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Monday, June 24, 2024

Why does your skin itch so badly?

You’re going about your day when suddenly, you notice an unwelcome visitor on your skin – a patch of red, itchy, and irritating patch that seems to have appeared out of nowhere. As the days go by, this patch comes and goes, leaving you scratching your skin in frustration.

You start to wonder, “Is this eczema or psoriasis?”

Eczema and psoriasis are two of the most common skin conditions, affecting millions of people worldwide. While they may share some similarities, such as causing itchy and inflamed skin, these two conditions are distinct and require different approaches to treatment.

Eczema or psoriasis?
Psoriasis, particularly plaque psoriasis, is characterized by well-defined, thick, silvery-white, scaly patches that commonly appear on the elbows, knees, scalp, and lower back, according to the American Academy of Dermatology (AAD). In contrast, atopic dermatitis, the most common form of eczema, manifests differently in children and adults.

Prof. A.O. George, a dermatologist at the University of Ibadan Teaching Hospital in Nigeria, explains, “In children, eczema often appears as a dry, scaly, red rash in the creases of the elbows or knees. Adults with eczema, on the other hand, tend to have patches of thicker or leathery skin, which can occur on the face or hands.”

Causes, age of onset, and itch intensity
To differentiate between eczema and psoriasis, it’s essential to consider three key factors: cause, age of onset, and itch intensity. Psoriasis is an immune-mediated condition, where an overactive immune system causes skin cells to grow too quickly, leading to thick, scaly patches. Eczema, however, is thought to be caused by a combination of genetic and environmental factors, according to the National Eczema Association (NEA).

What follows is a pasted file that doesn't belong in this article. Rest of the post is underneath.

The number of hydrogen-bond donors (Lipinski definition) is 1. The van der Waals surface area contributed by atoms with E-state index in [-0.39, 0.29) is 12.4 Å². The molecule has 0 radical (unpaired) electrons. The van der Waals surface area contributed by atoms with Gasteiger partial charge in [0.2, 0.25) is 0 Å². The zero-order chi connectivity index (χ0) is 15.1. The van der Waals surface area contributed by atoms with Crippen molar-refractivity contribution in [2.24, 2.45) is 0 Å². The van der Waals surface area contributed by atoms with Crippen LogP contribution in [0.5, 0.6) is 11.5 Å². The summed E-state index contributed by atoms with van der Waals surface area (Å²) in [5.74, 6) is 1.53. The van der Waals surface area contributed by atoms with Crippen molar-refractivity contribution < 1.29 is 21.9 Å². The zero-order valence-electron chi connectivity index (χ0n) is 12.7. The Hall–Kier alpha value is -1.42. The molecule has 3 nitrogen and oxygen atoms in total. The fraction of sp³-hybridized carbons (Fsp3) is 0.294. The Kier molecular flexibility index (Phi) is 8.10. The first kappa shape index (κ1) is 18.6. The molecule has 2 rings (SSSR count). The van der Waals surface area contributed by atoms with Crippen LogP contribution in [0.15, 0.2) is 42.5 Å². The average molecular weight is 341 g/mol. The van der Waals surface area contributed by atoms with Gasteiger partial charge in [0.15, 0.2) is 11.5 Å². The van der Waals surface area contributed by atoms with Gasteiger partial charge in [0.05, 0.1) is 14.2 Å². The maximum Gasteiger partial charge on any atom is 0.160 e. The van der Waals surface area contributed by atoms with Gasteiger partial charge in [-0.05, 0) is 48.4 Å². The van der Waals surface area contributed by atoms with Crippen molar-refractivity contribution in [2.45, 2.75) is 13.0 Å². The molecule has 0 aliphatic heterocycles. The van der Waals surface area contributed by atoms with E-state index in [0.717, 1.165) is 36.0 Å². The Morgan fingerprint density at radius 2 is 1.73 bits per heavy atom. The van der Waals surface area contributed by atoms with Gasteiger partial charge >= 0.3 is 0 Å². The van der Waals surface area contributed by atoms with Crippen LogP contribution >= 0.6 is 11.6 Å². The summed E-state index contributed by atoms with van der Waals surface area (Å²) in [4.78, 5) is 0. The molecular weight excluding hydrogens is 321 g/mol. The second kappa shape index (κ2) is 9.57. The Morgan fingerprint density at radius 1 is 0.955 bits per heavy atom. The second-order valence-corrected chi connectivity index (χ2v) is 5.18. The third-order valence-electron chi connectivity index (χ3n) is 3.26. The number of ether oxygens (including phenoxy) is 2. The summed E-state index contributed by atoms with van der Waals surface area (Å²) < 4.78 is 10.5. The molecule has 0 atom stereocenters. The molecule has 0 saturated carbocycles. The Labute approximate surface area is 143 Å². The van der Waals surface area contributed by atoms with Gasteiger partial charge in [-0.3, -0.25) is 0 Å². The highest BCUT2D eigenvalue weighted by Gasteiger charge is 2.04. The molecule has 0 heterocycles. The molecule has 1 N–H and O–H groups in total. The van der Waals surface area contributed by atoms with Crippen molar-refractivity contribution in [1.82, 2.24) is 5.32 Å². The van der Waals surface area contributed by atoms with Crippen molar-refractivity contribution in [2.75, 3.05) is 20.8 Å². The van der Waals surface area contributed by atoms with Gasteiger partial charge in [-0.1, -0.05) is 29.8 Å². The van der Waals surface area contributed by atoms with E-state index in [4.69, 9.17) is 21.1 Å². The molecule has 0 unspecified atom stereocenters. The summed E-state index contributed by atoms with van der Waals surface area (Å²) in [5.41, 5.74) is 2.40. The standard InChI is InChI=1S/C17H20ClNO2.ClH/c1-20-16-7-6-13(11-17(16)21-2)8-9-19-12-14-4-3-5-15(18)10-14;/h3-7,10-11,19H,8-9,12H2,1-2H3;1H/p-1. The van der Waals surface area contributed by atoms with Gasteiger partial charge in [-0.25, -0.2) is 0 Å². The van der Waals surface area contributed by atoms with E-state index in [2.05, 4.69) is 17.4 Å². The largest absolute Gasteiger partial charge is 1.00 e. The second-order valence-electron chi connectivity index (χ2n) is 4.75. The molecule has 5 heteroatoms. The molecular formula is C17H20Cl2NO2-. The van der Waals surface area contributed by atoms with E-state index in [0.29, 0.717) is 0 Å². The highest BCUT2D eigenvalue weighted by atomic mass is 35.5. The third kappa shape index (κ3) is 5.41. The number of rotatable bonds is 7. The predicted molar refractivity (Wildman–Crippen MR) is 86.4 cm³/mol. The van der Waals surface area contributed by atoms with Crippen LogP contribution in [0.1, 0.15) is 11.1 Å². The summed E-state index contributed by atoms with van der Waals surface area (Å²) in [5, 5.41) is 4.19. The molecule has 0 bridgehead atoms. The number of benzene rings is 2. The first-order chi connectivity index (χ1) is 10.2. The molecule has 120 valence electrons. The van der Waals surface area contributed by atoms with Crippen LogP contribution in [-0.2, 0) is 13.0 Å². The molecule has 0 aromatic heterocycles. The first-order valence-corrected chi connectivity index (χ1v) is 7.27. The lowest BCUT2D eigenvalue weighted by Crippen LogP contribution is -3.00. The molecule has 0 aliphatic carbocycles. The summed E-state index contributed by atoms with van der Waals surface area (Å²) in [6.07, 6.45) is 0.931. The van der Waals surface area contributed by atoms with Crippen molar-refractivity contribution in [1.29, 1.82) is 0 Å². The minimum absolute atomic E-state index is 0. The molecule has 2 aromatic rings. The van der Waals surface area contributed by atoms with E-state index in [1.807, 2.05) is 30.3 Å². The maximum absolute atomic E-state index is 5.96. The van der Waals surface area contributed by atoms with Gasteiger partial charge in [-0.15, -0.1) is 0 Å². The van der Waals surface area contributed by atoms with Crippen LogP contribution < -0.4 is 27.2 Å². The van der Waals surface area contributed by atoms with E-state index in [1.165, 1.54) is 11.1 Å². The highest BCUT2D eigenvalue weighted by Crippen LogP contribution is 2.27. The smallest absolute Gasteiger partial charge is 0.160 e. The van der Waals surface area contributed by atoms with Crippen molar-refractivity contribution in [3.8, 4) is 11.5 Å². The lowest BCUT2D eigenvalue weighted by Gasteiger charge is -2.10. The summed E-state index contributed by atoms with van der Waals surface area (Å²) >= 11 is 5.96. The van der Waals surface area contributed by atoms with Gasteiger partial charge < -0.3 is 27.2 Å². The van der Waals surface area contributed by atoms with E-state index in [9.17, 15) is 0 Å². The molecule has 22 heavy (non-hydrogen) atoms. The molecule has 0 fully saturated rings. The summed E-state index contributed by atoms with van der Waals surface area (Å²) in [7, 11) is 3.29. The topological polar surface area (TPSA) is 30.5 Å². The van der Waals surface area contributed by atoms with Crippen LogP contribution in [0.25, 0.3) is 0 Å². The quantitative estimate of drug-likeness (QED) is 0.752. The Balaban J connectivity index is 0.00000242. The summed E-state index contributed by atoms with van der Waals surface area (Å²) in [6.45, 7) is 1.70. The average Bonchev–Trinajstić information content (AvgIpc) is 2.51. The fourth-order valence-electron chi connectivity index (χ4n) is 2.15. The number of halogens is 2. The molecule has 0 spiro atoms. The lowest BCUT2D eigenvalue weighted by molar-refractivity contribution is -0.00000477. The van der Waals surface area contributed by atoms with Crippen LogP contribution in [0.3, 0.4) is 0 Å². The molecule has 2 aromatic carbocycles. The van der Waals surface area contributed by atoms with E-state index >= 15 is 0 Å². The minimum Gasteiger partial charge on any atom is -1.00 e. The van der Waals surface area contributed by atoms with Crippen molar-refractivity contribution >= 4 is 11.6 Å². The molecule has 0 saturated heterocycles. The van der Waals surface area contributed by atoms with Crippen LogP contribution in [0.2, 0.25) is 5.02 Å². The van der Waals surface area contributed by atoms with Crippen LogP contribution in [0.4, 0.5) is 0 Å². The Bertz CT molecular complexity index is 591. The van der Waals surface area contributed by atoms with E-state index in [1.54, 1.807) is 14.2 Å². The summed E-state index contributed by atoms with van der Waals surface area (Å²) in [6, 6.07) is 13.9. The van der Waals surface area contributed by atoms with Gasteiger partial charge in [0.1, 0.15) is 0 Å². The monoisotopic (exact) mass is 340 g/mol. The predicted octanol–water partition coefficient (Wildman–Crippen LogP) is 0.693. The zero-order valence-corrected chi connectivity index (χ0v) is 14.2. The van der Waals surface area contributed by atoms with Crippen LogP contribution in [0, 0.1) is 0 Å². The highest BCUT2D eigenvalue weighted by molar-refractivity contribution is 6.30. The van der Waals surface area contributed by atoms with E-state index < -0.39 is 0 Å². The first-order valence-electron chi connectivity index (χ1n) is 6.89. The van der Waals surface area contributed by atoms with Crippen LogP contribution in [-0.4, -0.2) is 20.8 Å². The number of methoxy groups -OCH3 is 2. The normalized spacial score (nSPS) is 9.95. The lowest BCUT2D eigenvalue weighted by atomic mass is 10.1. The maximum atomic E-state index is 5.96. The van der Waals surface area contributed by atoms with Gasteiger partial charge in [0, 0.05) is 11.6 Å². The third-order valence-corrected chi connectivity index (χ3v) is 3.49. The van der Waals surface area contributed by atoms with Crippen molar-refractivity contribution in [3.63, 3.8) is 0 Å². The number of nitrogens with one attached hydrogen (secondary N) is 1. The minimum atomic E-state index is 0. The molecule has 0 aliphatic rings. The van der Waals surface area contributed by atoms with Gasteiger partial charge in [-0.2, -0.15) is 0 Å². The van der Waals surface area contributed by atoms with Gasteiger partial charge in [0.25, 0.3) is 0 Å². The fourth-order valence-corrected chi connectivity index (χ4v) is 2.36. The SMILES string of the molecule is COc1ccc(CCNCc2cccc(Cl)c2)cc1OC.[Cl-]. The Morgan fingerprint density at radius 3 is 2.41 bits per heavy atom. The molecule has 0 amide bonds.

Age of onset is another distinguishing factor. “Eczema frequently develops in babies and children, while psoriasis often starts during early adulthood,” says Prof. A.O. George.

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“However, it’s important to note that people of all ages can experience these conditions.”
Itch intensity is a significant difference between eczema and psoriasis.

Dr. Nonhlanhla Khumalo, a dermatologist at the University of Cape Town in South Africa, notes, “With psoriasis, the itching may be mild to moderate, but for eczema, it is common, can be intense, and can affect sleep, as reported by the AAD and NEA.”
A closer look at eczema

According to recent studies conducted in Nigeria, eczema, particularly atopic dermatitis (AD), accounts for the highest percentage of cases seen in dermatology clinics, ranging from 30-35% of all skin diseases.

These studies also reported a prevalence rate of AD between 7.92% and 8.5% in the Nigerian population. In comparison, the National Eczema Association (NEA) states that eczema affects at least 30 million Americans, with 16.5 million adults experiencing AD, the most common form of eczema.

These findings highlight the significant burden of AD in both African and American populations, underlining the importance of understanding and effectively managing this condition.

Symptoms of AD differ between children and adults. In children, eczema often appears as a rash on the neck, elbows, wrists, legs, or ankles, causing intense itching. This can lead to the “itch-scratch cycle,” where scratching leads to inflammation and more itching, as described by the NEA.

“Childhood AD may go away or improve with age, but in some cases, the condition persists into adulthood,” explains Dr. Khumalo. “In adults, AD can manifest as thickened or darker patches, especially around the eyes.” Common eczema triggers include dry skin, irritants, certain fabrics, and stress, according to the NEA.
Understanding Psoriasis

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Psoriasis affects nearly 8 million American adults and has several subtypes, with plaque psoriasis being the most common, affecting 80% of people with the condition, as reported by the National Psoriasis Foundation (NPF). Psoriasis is a chronic disease that requires lifelong management and can increase the risk of developing other health issues, such as cardiovascular disease or arthritis.

Prof. George explains, “Psoriasis may cause thick patches of silvery scales anywhere on the body, but these plaques appear most commonly on the knees, elbows, and scalp. It can also affect the palms, soles, nails, genitals, and skin folds.” Common triggers for psoriasis include stress, skin injury, medications, and infection, according to the NPF.

While there are currently no cures for eczema or psoriasis, working with a dermatologist to develop a personalized treatment plan can help manage symptoms and improve quality of life.

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